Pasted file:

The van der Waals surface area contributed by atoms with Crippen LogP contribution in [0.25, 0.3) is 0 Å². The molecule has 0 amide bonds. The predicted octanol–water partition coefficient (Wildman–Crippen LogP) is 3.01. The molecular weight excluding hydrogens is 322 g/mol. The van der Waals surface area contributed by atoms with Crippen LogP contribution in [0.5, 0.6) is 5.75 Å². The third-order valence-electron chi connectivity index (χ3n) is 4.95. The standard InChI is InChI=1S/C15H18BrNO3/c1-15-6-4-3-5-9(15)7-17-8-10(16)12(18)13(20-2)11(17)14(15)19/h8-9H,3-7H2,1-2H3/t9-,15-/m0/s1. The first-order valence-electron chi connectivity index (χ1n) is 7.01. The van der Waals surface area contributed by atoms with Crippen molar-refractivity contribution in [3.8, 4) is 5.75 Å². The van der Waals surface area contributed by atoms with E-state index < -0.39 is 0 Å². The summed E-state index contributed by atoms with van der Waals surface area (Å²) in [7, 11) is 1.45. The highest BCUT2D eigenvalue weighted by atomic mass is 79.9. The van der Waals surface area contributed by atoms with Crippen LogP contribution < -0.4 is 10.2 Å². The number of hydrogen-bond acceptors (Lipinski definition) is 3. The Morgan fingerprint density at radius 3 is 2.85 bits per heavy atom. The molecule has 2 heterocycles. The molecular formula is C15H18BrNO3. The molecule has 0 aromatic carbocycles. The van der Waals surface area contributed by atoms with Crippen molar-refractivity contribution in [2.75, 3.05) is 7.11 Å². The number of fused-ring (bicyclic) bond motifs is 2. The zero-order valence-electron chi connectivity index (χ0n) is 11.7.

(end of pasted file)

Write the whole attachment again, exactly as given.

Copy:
The van der Waals surface area contributed by atoms with Crippen LogP contribution in [0.25, 0.3) is 0 Å². The molecule has 0 amide bonds. The predicted octanol–water partition coefficient (Wildman–Crippen LogP) is 3.01. The molecular weight excluding hydrogens is 322 g/mol. The van der Waals surface area contributed by atoms with Crippen LogP contribution in [0.5, 0.6) is 5.75 Å². The third-order valence-electron chi connectivity index (χ3n) is 4.95. The standard InChI is InChI=1S/C15H18BrNO3/c1-15-6-4-3-5-9(15)7-17-8-10(16)12(18)13(20-2)11(17)14(15)19/h8-9H,3-7H2,1-2H3/t9-,15-/m0/s1. The first-order valence-electron chi connectivity index (χ1n) is 7.01. The van der Waals surface area contributed by atoms with Crippen molar-refractivity contribution in [3.8, 4) is 5.75 Å². The van der Waals surface area contributed by atoms with E-state index < -0.39 is 0 Å². The summed E-state index contributed by atoms with van der Waals surface area (Å²) in [7, 11) is 1.45. The highest BCUT2D eigenvalue weighted by atomic mass is 79.9. The van der Waals surface area contributed by atoms with Crippen LogP contribution < -0.4 is 10.2 Å². The number of hydrogen-bond acceptors (Lipinski definition) is 3. The Morgan fingerprint density at radius 3 is 2.85 bits per heavy atom. The molecule has 2 heterocycles. The molecular formula is C15H18BrNO3. The molecule has 0 aromatic carbocycles. The van der Waals surface area contributed by atoms with Crippen molar-refractivity contribution in [2.75, 3.05) is 7.11 Å². The number of fused-ring (bicyclic) bond motifs is 2. The zero-order valence-electron chi connectivity index (χ0n) is 11.7.